July 19th, 2018

Cycling mania hits the Hat

By Gillian Slade on August 8, 2017.

NEWS PHOTO GILLIAN SLADE Dan Haughian, sales manager at Cyclepath, shows an electric bicycle outside the store in Medicine Hat.


There are health and physical benefits to cycling; not to mention it being a mode of transport with fringe benefits.

It can feel like “freedom,” says Darla Sawatzky, a local resident who enjoys long distance cycling.

“It’s that feeling you had as child when you finally got a bike and could get around on your own.”

There is a wider range of bikes than ever before. Before you go shopping, narrow it down to the type of cycling you want to do.

Sawatzky looks at her bike as a means of physical exercise. She bought a road bike in 2011 and has not regretted her choice. The all carbon frame is light and tough. The longest trip she has been on was 165 km in a day. While still enjoying long trips on the road Sawatzky has just bought a mountain bike as well so she can enjoy the trail system.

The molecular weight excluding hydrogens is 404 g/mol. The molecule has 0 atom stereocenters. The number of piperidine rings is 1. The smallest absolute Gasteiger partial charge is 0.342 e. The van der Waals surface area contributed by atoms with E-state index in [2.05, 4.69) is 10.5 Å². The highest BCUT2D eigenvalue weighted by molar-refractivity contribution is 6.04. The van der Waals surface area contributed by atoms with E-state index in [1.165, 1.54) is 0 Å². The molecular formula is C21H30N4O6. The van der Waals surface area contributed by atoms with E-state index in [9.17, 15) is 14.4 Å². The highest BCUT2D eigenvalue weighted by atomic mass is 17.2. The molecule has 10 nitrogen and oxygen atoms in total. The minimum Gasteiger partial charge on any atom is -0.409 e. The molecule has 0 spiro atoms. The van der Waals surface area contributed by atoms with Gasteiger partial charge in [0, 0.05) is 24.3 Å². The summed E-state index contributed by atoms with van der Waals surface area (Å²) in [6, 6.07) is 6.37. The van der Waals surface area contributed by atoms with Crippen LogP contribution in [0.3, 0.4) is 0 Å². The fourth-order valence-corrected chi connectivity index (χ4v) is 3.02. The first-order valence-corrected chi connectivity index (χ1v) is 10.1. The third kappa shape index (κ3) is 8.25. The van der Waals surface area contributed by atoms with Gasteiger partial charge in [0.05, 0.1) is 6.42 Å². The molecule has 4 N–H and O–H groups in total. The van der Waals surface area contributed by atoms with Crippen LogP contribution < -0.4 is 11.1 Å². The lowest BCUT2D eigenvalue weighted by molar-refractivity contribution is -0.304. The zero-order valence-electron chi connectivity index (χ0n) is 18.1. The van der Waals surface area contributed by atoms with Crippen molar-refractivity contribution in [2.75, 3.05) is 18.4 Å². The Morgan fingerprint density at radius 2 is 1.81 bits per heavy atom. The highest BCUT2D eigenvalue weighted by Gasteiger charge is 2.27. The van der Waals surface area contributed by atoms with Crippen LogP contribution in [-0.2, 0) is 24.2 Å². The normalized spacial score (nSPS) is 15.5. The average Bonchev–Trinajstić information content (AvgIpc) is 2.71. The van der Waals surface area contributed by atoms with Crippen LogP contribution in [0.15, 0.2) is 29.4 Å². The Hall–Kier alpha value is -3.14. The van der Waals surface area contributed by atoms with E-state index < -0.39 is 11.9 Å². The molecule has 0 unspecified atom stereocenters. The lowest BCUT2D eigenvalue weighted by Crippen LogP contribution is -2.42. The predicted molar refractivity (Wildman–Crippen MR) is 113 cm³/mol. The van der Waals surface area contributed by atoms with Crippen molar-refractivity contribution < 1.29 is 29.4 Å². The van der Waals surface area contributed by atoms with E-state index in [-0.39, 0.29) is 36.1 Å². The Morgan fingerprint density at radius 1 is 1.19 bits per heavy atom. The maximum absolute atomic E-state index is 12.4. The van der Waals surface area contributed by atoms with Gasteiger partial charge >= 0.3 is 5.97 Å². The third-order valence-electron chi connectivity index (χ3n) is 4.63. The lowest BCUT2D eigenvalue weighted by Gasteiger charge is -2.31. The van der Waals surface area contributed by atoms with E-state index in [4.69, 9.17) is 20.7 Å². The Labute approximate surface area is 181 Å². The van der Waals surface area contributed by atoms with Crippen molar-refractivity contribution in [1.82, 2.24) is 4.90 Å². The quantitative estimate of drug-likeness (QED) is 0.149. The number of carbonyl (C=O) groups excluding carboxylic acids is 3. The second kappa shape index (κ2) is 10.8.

Ask yourself where you plan to ride and how often, said Ben Roscoe, owner, Gravity Sports on South Railway Street.

“There is a style of bike for whatever you need,” said Dan Haughian sales manager Cyclepath, 2010 Strachan Road S.E.

You can even get folding bikes that you could take in a boat, small aircraft, or vehicle and enjoy riding at a different location. There are tandem bikes too.

This is a “budding” cycling community that has really grown in the last five years, said Roscoe. Cyclists from other parts of the province are amazed at our cycling infrastructure.

Electric bikes allow people to ride further. For anyone with physical limitations, an electric bike allows you to still enjoy cycling, said Roscoe.

“You can take different routes because you have electric support when needed,” said Haughian using hills as an example.